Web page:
Roman Culture/Game Venues

The Colosseum edit

The Colosseum in Rome.

The Colosseum, also known as the Amphitheatrum Flavium, was the largest amphitheater built within the Roman Empire. Construction started in 72 CE under orders from the emperor Vespasian. It was completed in 80 CE under the emperor Titus. It was capable of seating up to 50,000 people, a number that rivals modern day sports stadiums.[1]

The building was created for the purpose of public entertainment, showcasing events funded for the people by wealthy citizens. Most famously, it was used for gladiatorial combat. They had a strong religious element, but were also demonstrations of power and family prestige, and were immensely popular with the population. Another popular event was the wild animal hunts. Gladiators would be pitted against ferocious, exotic animals such as hippopotamuses, rhinoceroses, large cats, and bears. Ancient writers refer to events that involved flooding the arena floor and staging mock naval battles (naumachia) within the Colosseum. It is unknown at this time about the logistics of how the Colosseum would be filled with water for these events. The Colosseum would also host recreations of natural scenes, with authentic plants and animals. These sylvan scenes would also often depict scenes out of Roman mythology.[2]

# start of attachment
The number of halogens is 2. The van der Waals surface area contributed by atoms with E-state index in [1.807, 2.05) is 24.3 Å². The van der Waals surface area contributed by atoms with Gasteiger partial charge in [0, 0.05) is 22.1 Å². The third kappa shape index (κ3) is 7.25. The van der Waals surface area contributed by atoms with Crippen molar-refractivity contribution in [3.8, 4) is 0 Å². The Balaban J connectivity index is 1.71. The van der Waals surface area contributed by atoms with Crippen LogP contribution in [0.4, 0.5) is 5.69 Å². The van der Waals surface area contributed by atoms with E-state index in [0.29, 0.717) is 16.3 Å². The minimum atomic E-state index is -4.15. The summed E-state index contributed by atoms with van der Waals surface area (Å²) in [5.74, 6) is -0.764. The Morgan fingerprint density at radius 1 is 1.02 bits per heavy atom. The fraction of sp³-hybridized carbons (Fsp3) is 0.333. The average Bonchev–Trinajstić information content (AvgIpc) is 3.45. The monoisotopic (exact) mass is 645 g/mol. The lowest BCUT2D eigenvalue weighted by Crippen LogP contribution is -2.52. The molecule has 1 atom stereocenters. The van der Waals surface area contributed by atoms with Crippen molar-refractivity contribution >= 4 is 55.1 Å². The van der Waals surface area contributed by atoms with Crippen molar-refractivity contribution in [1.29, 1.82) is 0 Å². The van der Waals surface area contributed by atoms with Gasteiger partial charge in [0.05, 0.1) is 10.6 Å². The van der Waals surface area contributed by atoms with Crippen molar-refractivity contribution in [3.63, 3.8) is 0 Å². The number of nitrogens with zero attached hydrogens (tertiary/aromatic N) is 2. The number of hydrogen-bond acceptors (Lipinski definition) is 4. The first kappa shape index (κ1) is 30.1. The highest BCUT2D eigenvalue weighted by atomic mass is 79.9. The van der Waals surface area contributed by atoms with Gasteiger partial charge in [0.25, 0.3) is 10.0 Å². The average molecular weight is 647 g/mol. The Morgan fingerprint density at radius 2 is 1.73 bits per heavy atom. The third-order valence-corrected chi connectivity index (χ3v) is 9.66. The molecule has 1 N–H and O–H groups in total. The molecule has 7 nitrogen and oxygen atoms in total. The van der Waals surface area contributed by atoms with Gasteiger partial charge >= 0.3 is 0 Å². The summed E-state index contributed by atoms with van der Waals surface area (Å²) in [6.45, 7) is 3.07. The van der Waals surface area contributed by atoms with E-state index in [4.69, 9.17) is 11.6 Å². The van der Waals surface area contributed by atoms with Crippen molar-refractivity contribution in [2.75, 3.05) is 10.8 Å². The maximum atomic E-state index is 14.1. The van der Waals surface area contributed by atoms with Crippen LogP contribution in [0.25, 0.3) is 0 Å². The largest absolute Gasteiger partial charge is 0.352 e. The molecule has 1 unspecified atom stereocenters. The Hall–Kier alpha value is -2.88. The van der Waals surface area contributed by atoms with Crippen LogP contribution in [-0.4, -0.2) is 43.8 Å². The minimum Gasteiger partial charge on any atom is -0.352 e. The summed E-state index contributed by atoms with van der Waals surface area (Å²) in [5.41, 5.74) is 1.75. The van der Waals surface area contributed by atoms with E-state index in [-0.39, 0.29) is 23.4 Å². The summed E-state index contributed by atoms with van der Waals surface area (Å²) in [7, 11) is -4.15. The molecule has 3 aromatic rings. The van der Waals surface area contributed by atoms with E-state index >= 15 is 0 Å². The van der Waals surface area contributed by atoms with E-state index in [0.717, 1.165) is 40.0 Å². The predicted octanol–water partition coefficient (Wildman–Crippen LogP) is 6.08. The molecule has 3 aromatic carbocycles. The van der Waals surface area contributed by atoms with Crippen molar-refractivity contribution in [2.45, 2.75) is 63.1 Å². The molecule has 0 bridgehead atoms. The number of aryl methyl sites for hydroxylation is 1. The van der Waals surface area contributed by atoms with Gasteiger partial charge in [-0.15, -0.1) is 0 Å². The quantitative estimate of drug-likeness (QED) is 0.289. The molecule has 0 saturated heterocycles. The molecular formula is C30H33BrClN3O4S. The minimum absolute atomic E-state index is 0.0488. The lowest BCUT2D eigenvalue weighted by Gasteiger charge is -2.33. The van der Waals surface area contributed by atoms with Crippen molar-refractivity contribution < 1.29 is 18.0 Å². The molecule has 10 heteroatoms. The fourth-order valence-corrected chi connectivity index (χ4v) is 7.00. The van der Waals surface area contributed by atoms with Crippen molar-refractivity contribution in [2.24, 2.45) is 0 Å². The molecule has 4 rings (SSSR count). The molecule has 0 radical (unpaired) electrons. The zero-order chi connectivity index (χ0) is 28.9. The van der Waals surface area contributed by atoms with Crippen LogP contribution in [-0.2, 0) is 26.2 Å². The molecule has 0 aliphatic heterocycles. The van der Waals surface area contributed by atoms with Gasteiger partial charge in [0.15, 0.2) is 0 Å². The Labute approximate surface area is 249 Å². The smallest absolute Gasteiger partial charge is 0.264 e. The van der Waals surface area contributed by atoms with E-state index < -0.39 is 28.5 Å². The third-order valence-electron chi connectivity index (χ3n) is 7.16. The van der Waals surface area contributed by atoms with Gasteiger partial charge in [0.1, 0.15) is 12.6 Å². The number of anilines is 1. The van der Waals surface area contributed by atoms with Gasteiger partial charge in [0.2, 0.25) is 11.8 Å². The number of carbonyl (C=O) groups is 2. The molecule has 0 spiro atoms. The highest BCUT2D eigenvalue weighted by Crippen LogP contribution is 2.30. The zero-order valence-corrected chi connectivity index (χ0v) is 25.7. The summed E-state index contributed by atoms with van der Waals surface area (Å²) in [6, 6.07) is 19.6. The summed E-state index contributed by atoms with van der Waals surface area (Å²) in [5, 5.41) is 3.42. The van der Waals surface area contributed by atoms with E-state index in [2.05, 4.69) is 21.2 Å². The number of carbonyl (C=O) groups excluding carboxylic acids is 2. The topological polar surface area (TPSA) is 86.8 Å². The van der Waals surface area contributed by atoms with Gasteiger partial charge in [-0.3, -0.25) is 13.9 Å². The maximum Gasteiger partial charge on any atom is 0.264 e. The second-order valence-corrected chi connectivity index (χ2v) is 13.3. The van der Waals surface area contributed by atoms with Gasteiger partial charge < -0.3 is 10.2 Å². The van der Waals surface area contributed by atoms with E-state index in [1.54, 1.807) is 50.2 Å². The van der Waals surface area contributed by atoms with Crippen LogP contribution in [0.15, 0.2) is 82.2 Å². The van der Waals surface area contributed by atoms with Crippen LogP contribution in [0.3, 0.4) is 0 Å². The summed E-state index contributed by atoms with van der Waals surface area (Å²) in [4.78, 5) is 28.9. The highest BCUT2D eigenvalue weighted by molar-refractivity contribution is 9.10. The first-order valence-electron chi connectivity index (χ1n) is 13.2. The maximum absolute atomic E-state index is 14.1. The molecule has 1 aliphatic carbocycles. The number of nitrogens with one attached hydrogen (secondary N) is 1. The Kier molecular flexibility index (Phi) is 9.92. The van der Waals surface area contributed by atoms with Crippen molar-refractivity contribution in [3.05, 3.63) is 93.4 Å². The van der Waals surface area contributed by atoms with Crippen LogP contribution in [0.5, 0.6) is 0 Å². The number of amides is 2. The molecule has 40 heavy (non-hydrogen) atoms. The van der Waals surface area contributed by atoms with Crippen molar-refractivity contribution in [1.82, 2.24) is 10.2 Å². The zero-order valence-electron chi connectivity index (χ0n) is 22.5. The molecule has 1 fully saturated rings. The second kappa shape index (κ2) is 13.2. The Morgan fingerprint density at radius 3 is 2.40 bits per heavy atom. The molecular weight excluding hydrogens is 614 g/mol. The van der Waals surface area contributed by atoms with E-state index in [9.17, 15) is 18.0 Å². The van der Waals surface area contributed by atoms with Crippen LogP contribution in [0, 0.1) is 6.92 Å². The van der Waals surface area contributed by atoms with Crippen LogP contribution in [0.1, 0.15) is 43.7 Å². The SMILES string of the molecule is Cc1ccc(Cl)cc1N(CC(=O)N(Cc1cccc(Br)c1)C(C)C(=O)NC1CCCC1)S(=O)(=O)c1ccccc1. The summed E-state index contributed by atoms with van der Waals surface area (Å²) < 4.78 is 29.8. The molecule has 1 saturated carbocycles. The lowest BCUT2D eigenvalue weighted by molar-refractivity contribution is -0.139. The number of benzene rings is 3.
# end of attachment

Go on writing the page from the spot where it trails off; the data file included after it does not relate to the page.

The name "Colosseum" is derived from a nearby bronze statue of the emperor Nero, done in a style after famous Colossus of Rhodes. The Colosseum was located east of the famous Roman Forum. Unlike Greek amphitheaters that were built into hillsides, the Colosseum is a free standing structure. The entrances and exits were each numbered, and provided an orderly way for spectators to reach their seats. Much like our stadiums of today, seating was tiered. At the north and south ends of the arena, there were reserved box seats for the emperor and the Vestal virgins. These seats had the best view of the arena. Around the same level were the sections reserved for senators. Above them were seats for the noble class known as the equites. Beyond that were the sections reserved for the plebeians, divided by income.[3]

EDITED: by Ariel Turpin on 12/14/2011 Checked for formatting, spelling, grammar, and plagiarism.

References edit

  1. [1], by BBC.
  2. [2], by The
  3. Claridge, Amanda (1998). Rome: An Oxford Archaeological Guide (First ed.). Oxford, UK: Oxford University Press, 1998. pp. 276–282. ISBN 0-19-288003-9.